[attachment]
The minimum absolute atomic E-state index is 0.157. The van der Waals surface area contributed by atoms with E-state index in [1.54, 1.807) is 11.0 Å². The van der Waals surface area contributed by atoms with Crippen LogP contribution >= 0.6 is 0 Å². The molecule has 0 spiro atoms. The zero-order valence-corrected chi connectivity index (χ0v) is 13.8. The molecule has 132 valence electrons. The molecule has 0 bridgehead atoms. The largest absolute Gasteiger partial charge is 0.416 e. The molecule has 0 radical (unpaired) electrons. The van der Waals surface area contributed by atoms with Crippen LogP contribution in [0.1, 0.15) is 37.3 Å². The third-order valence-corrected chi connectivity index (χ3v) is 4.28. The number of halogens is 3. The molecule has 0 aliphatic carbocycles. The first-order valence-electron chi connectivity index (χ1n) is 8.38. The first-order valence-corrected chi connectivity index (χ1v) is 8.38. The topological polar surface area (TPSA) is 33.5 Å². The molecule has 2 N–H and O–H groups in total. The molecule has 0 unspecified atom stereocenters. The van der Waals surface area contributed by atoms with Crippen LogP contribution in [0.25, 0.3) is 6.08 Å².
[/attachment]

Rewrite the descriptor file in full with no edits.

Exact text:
The minimum absolute atomic E-state index is 0.157. The van der Waals surface area contributed by atoms with E-state index in [1.54, 1.807) is 11.0 Å². The van der Waals surface area contributed by atoms with Crippen LogP contribution >= 0.6 is 0 Å². The molecule has 0 spiro atoms. The zero-order valence-corrected chi connectivity index (χ0v) is 13.8. The molecule has 132 valence electrons. The molecule has 0 bridgehead atoms. The largest absolute Gasteiger partial charge is 0.416 e. The molecule has 0 radical (unpaired) electrons. The van der Waals surface area contributed by atoms with Crippen LogP contribution in [0.1, 0.15) is 37.3 Å². The third-order valence-corrected chi connectivity index (χ3v) is 4.28. The number of halogens is 3. The molecule has 0 aliphatic carbocycles. The first-order valence-electron chi connectivity index (χ1n) is 8.38. The first-order valence-corrected chi connectivity index (χ1v) is 8.38. The topological polar surface area (TPSA) is 33.5 Å². The molecule has 2 N–H and O–H groups in total. The molecule has 0 unspecified atom stereocenters. The van der Waals surface area contributed by atoms with Crippen LogP contribution in [0.25, 0.3) is 6.08 Å².